Sunday, November 29, 2009

Grampa memories

We said goodbye to my grandfather yesterday. I sat on the edge of the dock as we scattered his ashes on the bay -- from the very spot where Grampa and I caught a bucket full of crabs and promptly tossed them back because we didn’t like to eat them -- and memories from my childhood flooded over me. Grampa was part of so many moments of my life, present for all the biggest, most important times. It was so difficult to watch his rapid decline in recent years because he was larger than life when I was a child; a visit to Bellport was a trip into his kingdom. Everyone knew Dick Stock. He was a teacher and principal, a volunteer fireman and ambulance driver, member of the Hearth Club and local Methodist Church, library trustee, fix-it guy, fence painter, builder. We would walk through that town and I felt a special sense of pride at being his granddaughter.

But as a child I often felt nervous around my Grampa. He was a stern man, a Navy man. He was raised during the Great Depression, came of age in wartime, and raised four children on a single income, so he was also a frugal man. He had high expectations of his children and grandchildren, and we all worked very hard to live up to them. As I got older, though, he mellowed, and I appreciated him more each time we were together. He was not outwardly affectionate, but Grampa never missed an opportunity to show his grandchildren the world around us, to give us new perspective, to make us things, and to teach us how to do things on our own.

When I became a parent, I gained a whole new perspective on the importance of grandparents. They are the foundation of the family, acting as back-up for the parents, supporting us with advice and childcare. Grandparents give their grandchildren love in a special way, often filling in the magic when Mom and Dad are too focused on the practical, everyday details. Oh, and grandparents are around on the most special of days – birthdays, Christmas, holidays, summer vacations, births. Many of my memories of Grampa took place on those special days; my grandparents were with us for just about every holiday and birthday I can recall from my childhood. The took care of us when my mom was bedridden during her pregnancy with my sister; they held us all up through my mother's declining health and her death. Gram and Grampa helped us celebrate, and they helped us mourn.

My most vivid Grampa memories are sun-infused and taste like salt water. We spent countless hours sailing on the Great South Bay and playing on the beach. He taught me how to sail -- how I loved to sit on the bow of that boat with my toes in the water! -- and we built sand castles using giant clam shells as shovels. He pulled me in a canoe when I was too afraid of the muck at the bottom of the water to dig my toes in for clams. He taught me how to slide down the fireman’s pole at the playground. He built us swings and a tree house in his backyard, and he piled the leaves up high so we could jump from the tree house into the leaf pile – totally grandfather stuff right there.

Food was very important to Grampa; every time I went away to camp or traveled to another country, the first question he’d ask was “How’s the food?” He showed me the joy of dipping a fresh strawberry in sugar before popping it in my mouth. He helped me pick sugar snap peas in his garden and crunch them in my mouth, warm from the sun. When I was a toddler, he grew pumpkins in his garden that were bigger than me, and when I started my own garden in my first house, he gave me helpful pointers about where and when to plant. He introduced me to Entenmann’s chocolate chip cookies and crumb cake; we would sneak out to the back porch together and demolish a box of those cookies – and he always had a back-up box so Gramma wouldn’t know. He showed me where to find the best wild blueberries in Acadia National Park. And from Grampa I learned the joys of ice cream. Over the last few years that he lived in Bellport, especially, we could be assured a trip into town for ice cream – always vanilla for Grampa, peanut butter swirl for me. (Oh, and I still can’t eat a slice of apple pie without a hunk of sharp cheddar cheese on the side.)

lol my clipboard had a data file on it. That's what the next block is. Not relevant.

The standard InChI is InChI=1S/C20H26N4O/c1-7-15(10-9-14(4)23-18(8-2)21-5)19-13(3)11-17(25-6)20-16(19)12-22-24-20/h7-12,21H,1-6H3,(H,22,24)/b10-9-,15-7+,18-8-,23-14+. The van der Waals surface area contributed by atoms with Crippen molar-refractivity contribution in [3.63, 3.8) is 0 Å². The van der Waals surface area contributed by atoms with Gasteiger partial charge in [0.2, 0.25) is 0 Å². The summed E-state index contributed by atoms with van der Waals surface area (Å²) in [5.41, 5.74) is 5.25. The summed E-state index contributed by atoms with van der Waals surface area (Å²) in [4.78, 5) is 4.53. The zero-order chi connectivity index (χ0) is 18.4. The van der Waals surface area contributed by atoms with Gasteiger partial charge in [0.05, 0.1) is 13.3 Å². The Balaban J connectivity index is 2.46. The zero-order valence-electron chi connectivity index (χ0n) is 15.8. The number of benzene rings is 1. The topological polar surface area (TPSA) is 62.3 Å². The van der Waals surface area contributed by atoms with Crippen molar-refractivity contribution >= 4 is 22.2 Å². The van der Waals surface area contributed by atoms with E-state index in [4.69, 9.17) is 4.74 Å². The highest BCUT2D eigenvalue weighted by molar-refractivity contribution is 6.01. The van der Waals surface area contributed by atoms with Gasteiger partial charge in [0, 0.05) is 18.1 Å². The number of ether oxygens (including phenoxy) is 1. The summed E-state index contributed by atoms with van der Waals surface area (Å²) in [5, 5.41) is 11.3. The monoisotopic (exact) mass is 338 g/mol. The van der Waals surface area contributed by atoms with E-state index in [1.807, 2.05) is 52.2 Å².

He built us things. Fabulous, hunky wooden things: a built-in bed and walk-in closet in my childhood bedroom; a gigantic bunkbed that both my brother and sister used over the years; a dollhouse, a garage, a desk, an entertainment center. You name it, Grampa could build it. I marveled as I watched him design and build the giant gazebo down by the bay 25 years ago; today it stands tall and broad and sturdy, just like Grampa once did. The bedroom in my first college apartment was only 8x8 – no room for a bed and a dresser, when you considered the giant radiator that took up a chunk of that tiny space. No problem. Grampa visited with a tape measure and a clipboard, and before I moved in, he had built a custom-made dresser/fold-down desk/stereo shelf that fit perfectly over the radiator, between the window and bed, and out of the way of my door. He also built the cradle that my sister slept in as a newborn; my son slept in it when he was an infant, and soon it will rock our new baby. I know this cradle will slumber many more babies in its lifetime.

From Grampa I inherited insatiable wanderlust. He loved to travel and wanted us all to see the world. One of my favorite photos of Gram and Grampa shows them in fabulous silk robes in China; my grade school classes marveled when they visited to tell us of their trips to the former Soviet Union. Maine has always been a special place for my family. We camped in Acadia when we were young, and I watched Grampa scramble up and down the rocky shore like a mountain goat. My brother and I spent a week with Gram and Grampa traveling the East Coast one Easter break. We hit every military base between New Jersey and Florida, we saw where the Wright Brothers flew on Kittyhawk, we watched for alligators as we drove to Cape Canaveral; throughout that week the love of this country and his pride in our military glowed on Grampa’s face. Many years later, even though he was not a sports fan and had a hard time grasping the idea of a granddaughter-jock, he traveled all around the country following my basketball career. I still giggle when I remember him sitting in the stands at AAU Nationals in Amarillo, Texas, yelling “It’s not football!” when he felt the other girls got too rough. He funded my college trips to Europe, the UK, and Russia, and years later I’d call him and Gramma from fabulous hotels around the country when I traveled for work. (And every time, his first question was “How’s the food?”)